Group pleads guilty to running bulletproof hosting service for criminal gangs and malware payloads

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Four people have pleaded guilty to running a bulletproof hosting service used by criminals to launch cyber attacks.

The US Department of Justice (DoJ) said Russian nationals Aleksandr Grichishkin and Andrei Skvortsov, alongside Lithuanians Aleksandr Skorodumov and Pavel Stassi of Estonia, were operating a bulletproof host between 2009 and 2015.

Bulletproof hosting is a service in which private online infrastructure is offered, and operators will generally turn a blind eye to why customers are using their leased domains.

Notices of copyright infringement are ignored, privacy is marketed as a feature of these services, and the bulletproof offers are the perfect fit for criminal groups looking for infrastructure to host malware, establish servers. command and control (C2) and host illegal content, including malware and child pornography.

However, being prepared to ignore client transgressions does not mean law enforcement will take the same stance, and in this case the group has been charged with conspiring to engage in a corrupt organization influenced by racketeering. (RICO).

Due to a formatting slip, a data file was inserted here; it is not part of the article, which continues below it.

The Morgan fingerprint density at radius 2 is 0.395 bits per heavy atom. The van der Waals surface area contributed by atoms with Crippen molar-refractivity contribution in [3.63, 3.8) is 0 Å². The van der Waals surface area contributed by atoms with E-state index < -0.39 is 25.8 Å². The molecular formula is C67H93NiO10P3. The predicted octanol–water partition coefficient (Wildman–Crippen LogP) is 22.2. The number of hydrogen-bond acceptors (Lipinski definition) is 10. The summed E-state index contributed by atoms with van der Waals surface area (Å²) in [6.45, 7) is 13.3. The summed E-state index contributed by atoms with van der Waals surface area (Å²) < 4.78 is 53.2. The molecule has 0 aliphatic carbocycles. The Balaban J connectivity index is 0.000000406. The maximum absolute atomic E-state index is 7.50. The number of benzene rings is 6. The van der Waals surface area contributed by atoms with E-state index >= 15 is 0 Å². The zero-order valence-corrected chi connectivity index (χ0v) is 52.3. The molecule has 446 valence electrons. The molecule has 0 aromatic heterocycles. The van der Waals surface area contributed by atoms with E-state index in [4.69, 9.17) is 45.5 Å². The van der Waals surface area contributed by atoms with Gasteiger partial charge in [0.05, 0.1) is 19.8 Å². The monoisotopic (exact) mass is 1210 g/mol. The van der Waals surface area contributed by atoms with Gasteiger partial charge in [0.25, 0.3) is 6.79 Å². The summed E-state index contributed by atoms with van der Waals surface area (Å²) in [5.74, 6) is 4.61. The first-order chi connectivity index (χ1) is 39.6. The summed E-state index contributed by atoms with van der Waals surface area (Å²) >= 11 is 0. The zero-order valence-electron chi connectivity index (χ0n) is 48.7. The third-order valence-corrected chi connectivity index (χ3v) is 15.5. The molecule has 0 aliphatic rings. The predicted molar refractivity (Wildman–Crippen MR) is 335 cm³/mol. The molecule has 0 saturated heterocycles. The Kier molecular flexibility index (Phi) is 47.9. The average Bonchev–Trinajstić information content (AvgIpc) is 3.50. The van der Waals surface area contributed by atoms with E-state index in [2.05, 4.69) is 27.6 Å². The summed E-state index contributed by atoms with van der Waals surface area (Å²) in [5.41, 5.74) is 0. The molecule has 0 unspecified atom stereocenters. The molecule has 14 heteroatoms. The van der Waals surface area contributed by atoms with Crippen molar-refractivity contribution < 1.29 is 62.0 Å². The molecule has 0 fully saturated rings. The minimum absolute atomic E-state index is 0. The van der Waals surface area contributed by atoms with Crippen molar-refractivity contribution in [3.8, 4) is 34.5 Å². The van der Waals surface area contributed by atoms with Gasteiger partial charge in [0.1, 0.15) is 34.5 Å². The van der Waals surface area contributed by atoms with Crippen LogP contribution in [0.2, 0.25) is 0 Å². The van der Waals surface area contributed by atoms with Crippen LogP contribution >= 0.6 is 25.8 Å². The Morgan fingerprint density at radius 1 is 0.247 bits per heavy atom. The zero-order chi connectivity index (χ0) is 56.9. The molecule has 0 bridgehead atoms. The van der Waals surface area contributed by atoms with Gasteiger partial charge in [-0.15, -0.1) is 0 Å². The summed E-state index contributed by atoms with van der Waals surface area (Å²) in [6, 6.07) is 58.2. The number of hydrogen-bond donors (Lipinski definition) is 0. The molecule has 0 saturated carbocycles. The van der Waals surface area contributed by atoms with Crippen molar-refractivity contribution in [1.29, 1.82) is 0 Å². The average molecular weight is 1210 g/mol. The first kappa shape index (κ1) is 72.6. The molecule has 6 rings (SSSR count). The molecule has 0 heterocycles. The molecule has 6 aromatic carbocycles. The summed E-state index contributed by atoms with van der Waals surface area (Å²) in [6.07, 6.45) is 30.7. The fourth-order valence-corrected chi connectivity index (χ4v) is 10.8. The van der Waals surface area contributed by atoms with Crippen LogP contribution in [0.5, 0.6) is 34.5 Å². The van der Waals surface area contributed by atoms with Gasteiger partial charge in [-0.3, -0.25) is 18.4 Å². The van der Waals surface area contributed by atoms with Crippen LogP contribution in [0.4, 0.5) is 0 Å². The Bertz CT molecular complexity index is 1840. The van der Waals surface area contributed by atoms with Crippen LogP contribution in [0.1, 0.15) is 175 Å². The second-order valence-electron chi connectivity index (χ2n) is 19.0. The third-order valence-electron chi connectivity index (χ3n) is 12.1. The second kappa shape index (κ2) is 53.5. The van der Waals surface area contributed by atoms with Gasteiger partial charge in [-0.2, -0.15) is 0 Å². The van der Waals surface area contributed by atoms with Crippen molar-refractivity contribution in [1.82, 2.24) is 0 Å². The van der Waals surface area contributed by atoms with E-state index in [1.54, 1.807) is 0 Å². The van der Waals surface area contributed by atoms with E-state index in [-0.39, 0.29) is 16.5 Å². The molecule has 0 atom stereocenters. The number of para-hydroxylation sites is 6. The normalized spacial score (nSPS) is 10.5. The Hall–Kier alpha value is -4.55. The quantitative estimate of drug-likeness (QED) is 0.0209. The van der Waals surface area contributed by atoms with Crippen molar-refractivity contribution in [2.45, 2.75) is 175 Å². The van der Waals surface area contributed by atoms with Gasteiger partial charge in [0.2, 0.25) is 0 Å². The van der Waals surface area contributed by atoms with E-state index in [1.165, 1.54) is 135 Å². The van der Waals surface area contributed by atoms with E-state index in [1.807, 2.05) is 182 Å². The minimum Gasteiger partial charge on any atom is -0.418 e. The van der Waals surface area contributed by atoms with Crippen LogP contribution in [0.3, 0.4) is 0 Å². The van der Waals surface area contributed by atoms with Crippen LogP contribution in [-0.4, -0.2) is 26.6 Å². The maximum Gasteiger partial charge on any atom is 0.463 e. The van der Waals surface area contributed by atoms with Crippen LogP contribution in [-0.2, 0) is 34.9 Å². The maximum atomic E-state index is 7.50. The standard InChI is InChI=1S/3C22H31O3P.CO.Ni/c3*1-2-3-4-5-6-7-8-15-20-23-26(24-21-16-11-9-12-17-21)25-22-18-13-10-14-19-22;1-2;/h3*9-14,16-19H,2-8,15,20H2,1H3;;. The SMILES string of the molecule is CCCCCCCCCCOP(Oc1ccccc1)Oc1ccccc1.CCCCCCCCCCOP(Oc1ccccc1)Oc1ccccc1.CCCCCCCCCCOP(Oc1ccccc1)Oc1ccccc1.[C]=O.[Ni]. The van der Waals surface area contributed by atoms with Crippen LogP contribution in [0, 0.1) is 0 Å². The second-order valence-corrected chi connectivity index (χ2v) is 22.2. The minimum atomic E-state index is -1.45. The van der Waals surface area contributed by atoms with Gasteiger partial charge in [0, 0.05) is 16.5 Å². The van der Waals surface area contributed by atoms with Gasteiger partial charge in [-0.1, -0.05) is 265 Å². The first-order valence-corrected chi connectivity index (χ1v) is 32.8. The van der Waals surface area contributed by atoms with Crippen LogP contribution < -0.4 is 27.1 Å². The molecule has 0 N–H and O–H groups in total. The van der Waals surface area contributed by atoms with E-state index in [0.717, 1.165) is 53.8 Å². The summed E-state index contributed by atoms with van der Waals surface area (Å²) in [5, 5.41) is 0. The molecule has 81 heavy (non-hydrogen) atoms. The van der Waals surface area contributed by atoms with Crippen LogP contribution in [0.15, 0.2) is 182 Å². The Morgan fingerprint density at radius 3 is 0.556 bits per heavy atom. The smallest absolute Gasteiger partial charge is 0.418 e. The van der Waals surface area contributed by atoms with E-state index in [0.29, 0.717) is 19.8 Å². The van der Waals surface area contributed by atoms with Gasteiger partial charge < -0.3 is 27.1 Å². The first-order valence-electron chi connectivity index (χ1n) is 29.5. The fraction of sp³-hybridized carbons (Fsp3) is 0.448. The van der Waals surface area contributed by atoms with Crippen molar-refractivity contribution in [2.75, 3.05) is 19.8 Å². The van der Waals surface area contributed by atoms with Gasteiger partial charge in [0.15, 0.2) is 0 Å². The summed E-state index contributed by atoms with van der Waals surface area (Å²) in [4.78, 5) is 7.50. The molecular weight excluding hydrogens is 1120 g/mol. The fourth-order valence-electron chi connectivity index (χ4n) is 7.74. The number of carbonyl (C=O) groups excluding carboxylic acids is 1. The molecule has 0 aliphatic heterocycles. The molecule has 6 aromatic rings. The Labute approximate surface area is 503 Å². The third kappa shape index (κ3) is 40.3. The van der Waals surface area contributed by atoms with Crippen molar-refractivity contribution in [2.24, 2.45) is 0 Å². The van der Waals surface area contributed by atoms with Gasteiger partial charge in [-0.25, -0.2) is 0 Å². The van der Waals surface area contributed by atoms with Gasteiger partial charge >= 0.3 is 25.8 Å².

According to the DoJ, the group leased servers and domains that were used in criminal campaigns, including attacks on US businesses and financial organizations.

Malware, including the Zeus and SpyEye Trojans, the Citadel Trojan and Credentials Thief, and the Blackhole Exploit Kit – used in drive-thru downloads to serve payloads to victims – were among those hosted by the bulletproof hosting provider.

“A key service provided by the defendants has been to help their clients escape detection by law enforcement and prosecute their crimes without interruption; the defendants did so by monitoring sites used to block technical infrastructure used for criminal purposes, moving content> towards new infrastructures, and register all these infrastructures under false or stolen identities ”, state prosecutors.

All four have pleaded guilty to one count of RICO in United States District Court in the Eastern District of Michigan and they each face up to 20 years in prison. Sentencing was set individually between June and September.

The FBI investigated the case with the help of law enforcement agencies in Germany, Estonia and the UK.

In December 2020, as part of “Operation Nova”, police in the United States and several countries seized three virtual private network (VPN) services used by cybercriminals. VPNs have been advertised on underground forums as a way to hide the location and identity of ransomware operators, Magecart attackers, and phishing scammers.

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